The PDA also includes a definition of sensitive personal data, which is personal data that:

  • Reveals a person’s race or ethnic origin.
  • Reveals a person’s political opinions.
  • Reveals a person’s religious or philosophical beliefs.
  • Reveals a person’s union membership.
  • Concerns a person’s health or sex life.

The Personal Data Act (1998:204) (PDA) applies to any processing of personal data that is carried out wholly or partly by automatic means. Processing refers to all kinds of actions or measures taken in relation to personal data, such as collecting, storing, processing, changing and deleting personal data. The PDA also applies to the processing of personal data that is not wholly or partly automatic, if the data is intended to form part of a structured collection of personal data in which it is possible to search or compile personal data according to specific criteria (for example, paper-based registers).

The Personal Data Act (1998:204) (PDA) applies to data controllers established in Sweden. The PDA also applies to data controllers established in third countries (non-EU/EEA countries) if the equipment used for processing personal data is located in Sweden, unless the equipment is solely used to transfer data from one third country to another third country. The DPA considers that a cookie placed on a computer in Sweden is equipment used for processing. Consequently, the PDA can apply to a data controller established in a third country with no other connection to Sweden.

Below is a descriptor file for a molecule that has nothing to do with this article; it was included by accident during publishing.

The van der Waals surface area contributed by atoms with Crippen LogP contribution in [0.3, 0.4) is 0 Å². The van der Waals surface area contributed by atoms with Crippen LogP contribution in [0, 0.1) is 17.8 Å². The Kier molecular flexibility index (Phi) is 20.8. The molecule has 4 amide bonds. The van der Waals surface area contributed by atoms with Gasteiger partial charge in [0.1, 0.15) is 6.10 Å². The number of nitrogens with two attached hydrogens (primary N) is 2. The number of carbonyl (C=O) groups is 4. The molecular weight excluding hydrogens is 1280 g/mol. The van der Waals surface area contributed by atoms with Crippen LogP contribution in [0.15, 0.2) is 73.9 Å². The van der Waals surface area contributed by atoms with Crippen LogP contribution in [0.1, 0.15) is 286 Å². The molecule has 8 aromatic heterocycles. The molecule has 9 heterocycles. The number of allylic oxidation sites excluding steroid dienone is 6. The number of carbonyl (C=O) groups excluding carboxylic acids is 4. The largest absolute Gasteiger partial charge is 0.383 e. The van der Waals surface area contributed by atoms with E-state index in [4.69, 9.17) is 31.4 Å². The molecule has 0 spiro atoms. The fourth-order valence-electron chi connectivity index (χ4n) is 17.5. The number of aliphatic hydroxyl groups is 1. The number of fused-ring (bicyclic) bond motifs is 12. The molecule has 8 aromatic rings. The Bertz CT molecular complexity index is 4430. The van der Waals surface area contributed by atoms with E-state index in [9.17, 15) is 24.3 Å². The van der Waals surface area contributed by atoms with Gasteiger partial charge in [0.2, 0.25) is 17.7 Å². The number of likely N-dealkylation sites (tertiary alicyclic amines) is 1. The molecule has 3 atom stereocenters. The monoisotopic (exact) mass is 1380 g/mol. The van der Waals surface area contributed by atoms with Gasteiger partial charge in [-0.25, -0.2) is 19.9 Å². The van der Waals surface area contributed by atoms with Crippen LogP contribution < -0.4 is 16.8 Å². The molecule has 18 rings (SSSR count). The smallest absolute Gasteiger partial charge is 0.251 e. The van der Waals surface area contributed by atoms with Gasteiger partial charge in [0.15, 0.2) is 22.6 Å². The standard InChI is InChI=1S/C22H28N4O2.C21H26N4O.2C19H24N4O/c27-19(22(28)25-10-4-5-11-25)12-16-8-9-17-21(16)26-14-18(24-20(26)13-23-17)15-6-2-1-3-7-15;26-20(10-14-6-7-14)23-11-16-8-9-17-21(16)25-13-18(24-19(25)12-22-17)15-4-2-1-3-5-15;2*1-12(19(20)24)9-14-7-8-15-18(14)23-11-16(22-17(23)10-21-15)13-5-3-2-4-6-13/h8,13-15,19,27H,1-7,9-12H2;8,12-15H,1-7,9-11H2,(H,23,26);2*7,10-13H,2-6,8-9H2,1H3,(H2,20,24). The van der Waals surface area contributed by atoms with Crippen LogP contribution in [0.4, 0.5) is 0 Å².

To read about exemptions to the juridical scope of the rules, please see here. The main rule is that the processing of personal data must be notified to the Swedish Data Protection Authority (DPA) in writing. To read about exemptions to this rule, read more here.

Main obligations and processing requirements

The data controller must ensure that:

  • Personal data is only processed if it is lawful.
  • Personal data is always processed in a correct manner and according to good practice.
  • Personal data is only processed for specific, explicitly stated and legitimate purposes.
  • Personal data is not processed for any purpose incompatible with the purpose for which the data was collected.
  • The personal data processed is adequate and relevant for the purpose of the processing.
  • No more personal data is processed than is necessary for the purpose of the processing.